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Naomi  The Biking Life

 by: Naomi Bloom  12/1/2004

Weather or Not to Ride

"The coldest winter of my life was a summer I spent in San Francisco."
--Mark Twain

Now, Sam Clemens was a pretty savvy type. After all, he was the same guy who said, "Get a bicycle. You will not regret it. If you live." But I guess he didn't stick around the Bay Area long enough to witness the one day broiling/next day shivering Indian summer. Or winter when it's warmer on the coast than inland. Or spring when just about anything goes.

Actually, pretty much anything goes around here, any time of year. No winter snow, you say? I've slushed through the stuff in the Santa Cruz Mountains more than once. Even within a mile of Monterey Bay. But that was years before I became addicted to bicycling -- thank goodness.

What's really galling is what happened to us in October. We'd planned a club ride for west Marin to sample cheeses and oysters between Pt. Reyes Station and Petaluma. But the not always reliable U.S. Weather Service was confident of a 50% chance of rain all over the nine-county region. So we cancelled the ride. But just in case someone dediced to show up, we drove up to Nicasio with the route sheets. Sure enough, one couple had called relatives in Mill Valley and gotten the go-ahead. Because, sure enough, the weather in Marin was bright and sunny and warm. All day long. And down in the South Bay, where we live, it rained. All day long.

Microclimates, we call them. And micro they certainly can be. Take the last weekend in October, when we started a ride from Mill Valley. The sun was shining on Miller Avenue. We made a turn at Camino Ramon and it wasn't. It was foggy. A little further on and it was just a little cloudy. Then the sun came out again, but if you blinked, you might have missed it. By the time we'd climbed Camino Ramon to Chapman, it was pretty warm. Once we got down and around to China Camp State Park, it was cold. Hey, it was Marin -- up to four (count them, 4) microclimates in one.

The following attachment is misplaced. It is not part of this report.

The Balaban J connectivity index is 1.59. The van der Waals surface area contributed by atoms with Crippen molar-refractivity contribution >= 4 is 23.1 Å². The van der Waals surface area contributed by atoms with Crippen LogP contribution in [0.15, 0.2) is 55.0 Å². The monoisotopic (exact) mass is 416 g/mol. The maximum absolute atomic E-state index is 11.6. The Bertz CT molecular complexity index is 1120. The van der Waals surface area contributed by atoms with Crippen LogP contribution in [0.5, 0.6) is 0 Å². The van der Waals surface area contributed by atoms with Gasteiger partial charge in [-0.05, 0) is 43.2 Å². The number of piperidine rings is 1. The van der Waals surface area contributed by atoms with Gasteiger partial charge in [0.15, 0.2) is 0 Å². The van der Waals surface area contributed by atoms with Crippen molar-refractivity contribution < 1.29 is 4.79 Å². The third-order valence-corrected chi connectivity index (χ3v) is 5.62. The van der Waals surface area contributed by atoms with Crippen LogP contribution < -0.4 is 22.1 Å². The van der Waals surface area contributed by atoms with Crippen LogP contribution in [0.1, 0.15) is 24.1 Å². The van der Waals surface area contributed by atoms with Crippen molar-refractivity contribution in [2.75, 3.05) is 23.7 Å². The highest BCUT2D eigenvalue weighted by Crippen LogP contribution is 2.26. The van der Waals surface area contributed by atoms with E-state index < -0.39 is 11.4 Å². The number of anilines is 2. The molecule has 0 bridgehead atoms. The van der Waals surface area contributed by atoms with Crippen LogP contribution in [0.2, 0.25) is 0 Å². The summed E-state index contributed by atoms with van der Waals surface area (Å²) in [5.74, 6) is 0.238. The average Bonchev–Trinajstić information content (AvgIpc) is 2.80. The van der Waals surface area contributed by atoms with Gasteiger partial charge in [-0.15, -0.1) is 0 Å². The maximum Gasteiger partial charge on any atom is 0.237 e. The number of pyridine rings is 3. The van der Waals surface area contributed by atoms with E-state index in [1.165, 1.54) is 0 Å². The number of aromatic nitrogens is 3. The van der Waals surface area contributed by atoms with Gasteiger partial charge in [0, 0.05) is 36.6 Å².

It's not like places where many of us grew up back east. I remember clear, crisp autumn days that stayed clear and crisp all day long, from one end of Blair County, PA, to the other. And winter weeks when the below-freezing temperatures kept the ice and slush on the roads from Pittsburgh to Philly.

Here, however, we can never be sure from September to May or June. The forecast calls for a 30% chance of rain and it pours, but only in 30% of the Bay Area. The problem is that inevitably that 30% will pretty much cover the exact roads or trails you are on that very same day.

Complain not, lest ye trade places

Pity poor Fred Matheny, one of the evil genii behind RoadBikeRider.com. It was already snowing his Colorado hometown by November, but he claimed not to be sad. Yeah, right. Fred says he can predict with pretty accurate confidence just how long he can ride on any given day. And what given days he can get a good ride in.

Besides, Fred's a big advocate of rest and crosstraining at this time of year. If the weather is nasty, he lifts weights, goes snowshoeing or takes a nap. Those are great choices to have.

The nap's about all we can come up with for last-minute microclimate planning. Provided we're not caught out in a downpour at the time.

Like the fine spring day many, many years ago when an optimistic group of us set out for the San Mateo County coast. We reached Half Moon Bay in record time. That's when we noticed the white cirro-cumulus clouds known as "mare's tails." "Bet it rains somewhere around here in the next couple of days," spake our leader's voice of experience. Well, in less than an hour it was pouring on us as we struggled up La Honda Road towards Skyline Drive.